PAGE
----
Book Review:  Grizzly Bears and Razor Clams
(Walking America’s Pacific Northwest Trail)
Author:  Chris Townsend
Publisher:  Sandstone Press, 185 pages, $14.99

Pacific Northwest Trail

The Pacific Northwest Trail is not a day hike. The 1,200-mile trail runs between the Rocky Mountains to the Pacific Coast and includes national parks, national forests, forest service roads, state highways and trails, some abandoned or forgotten. The hike is guaranteed to test this author’s mettle as it includes cross-country routes, airy ridge walks, dirt roads and highways through scenery that could only be described as “depressing” where fresh water is sometimes hard to come by and rain a frequent companion. It took Chris Townsend about two months to complete this journey.

So why would anyone commit to such a long-distance hike? Just ask Chris Townsend, who hails from Scotland with several long-distance hikes under his belt including the Pacific Crest Trail. Townsend’s account, called Grizzly Bears and Razor Clams, is an experienced hiker’s version of the good, the bad and the ugly. He provides a colorful description of the hike and how he soldiered on despite mishaps, route-finding challenges, meeting an assortment of characters interspersed between periods of solitude and rapture in which his head rang with poetry through old-growth forests and flower-scented meadows to dusty logging roads, clear-cuts and along littered highways with little room to walk.

The PNT is still a work in progress. Few have hiked the entire trail which began as a vision in the 1970s by Ron Strickland (Strickland hiked the trail and wrote the first Pacific Northwest Trail guidebook).

Townsend’s adventure begins in Glacier National Park; though he had hiked in the Rockies before it was the undeveloped stretches of the trail that Townsend particularly enjoyed; most of the sparsely-signed trail would be new to him and it would be his first visit to the Olympic Peninsula.

Townsend reads wherever he goes, this trail is no exception – he enjoys the writing of Edward Abbey and Doug Peacock, both veterans who hiked alone not only for the beauty of the wilderness but to assuage the angst of modern life. Being alone is no problem for Townsend; he writes “I am there to experience the natural world in all its aspects and I find this easiest to do by myself”.

Townsend also describes the emotional aspect of a long distance hike; it gets harder to come back and the transition from wilderness to civilization can be jarring. We still remember our shock after a 10-day trek in the Olympics to hear that our country had gone to war.

He enters Idaho and spends a night in Bonners Ferry before resuming his trek into the sprawling Selkirk Mountain range. His account of a night in the little town of Metaline Falls near the Canadian/US border brought back memories – lodging was almost non-existent when we stopped there years ago – there we’d spent a night in an asylum turned motel and found it mostly deserted and spooky. Townsend had a more positive experience with lodging and meals in Metaline Falls before hiking into the Kettle Mountain range.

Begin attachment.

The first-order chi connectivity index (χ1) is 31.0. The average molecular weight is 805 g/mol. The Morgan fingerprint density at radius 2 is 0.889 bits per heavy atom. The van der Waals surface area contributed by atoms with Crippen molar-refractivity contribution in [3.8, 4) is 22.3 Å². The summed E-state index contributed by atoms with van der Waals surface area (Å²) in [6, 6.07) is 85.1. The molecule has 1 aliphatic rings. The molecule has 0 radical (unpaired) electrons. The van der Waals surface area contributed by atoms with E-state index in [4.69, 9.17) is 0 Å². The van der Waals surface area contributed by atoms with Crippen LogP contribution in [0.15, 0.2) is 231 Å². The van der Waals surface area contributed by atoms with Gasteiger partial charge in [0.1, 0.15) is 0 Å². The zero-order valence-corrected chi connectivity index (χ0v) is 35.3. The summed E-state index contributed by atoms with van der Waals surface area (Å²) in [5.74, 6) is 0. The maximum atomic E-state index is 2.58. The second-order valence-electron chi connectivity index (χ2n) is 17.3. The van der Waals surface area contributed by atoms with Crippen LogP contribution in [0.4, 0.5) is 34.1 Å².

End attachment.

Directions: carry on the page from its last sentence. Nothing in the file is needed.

Though Townsend found some stretches of the hike depressing he writes that any trail will provide “enough inspiration and joy to outweigh the uninspiring and deflating sections …” such as dirt roads through second-growth forests, clear-cuts and roadside litter.

At Hart’s Pass he encounters bad weather and lack of views before reaching Whatcom Pass, the high point of the PNT in North Cascades Park. After crossing the Chilliwack River, he hikes through the Mount Baker Ski Area and laments missing out on the heralded view of Mount Shuksan at Picture Lake, finding the closed ski area “desolate, strange and dead”.

When he reaches the Chuckanut Mountains he camps at Lizard Lake before descending to the popular trailhead on Chuckanut Drive where the PNT is well-signed with a large stone marker. From there it’s “only” 223 miles to the Pacific Ocean.

He takes the Keystone ferry to Port Townsend and hikes along State Route 20 to reach the Olympics and Olympic National Park. The meadows along Hurricane Ridge are vibrant with fall color though he must descend into the deep Elwha valley via the steep, dark Hurricane Hill trail. His longest day of hiking is here (32 miles). From Boulder Creek Campground he hikes through stunning scenery including Olympic Hot Springs, Appleton Pass and High Divide to Seven Lakes Basin with its heralded view of Mount Olympus before descending into more rain-forest along the North Fork of the Bogachiel River.

He hikes through Forks and camps before taking on the Pacific Coast. There a tide-table is a must and it’s not easy going; hikers contend with seaweed-slimed boulders, some of them the size of telephone booths that either needs to be climbed or squeezed between as well as negotiating a deteriorating rope ladder over a headland and rain-swollen stream crossings.

It is only by long-distance hikes that can one truly compare the “feel” of these national parks and forests. Townsend finds North Cascades Park and Olympic National Park “less organized and controlled” than Glacier National Park. Not surprisingly he also experiences a mix of emotions when he reaches the end of the trail at Cape Alava. He feels “elated, relieved and sad at the same time” and “forgotten are the highway walks and bad weather”. As any hiker knows good memories outlast the bad.

Some may find this account something of a verbal brush-bash but the text is broken up nicely with colorful maps and superb color photographs. Anyone considering a long trek or hike (or having survived one) will enjoy this book and find the Appendices especially useful as Townsend talks about what he took with him and plenty of additional resources. This book will either scare you off or inspire you to hike this trail from end to end.


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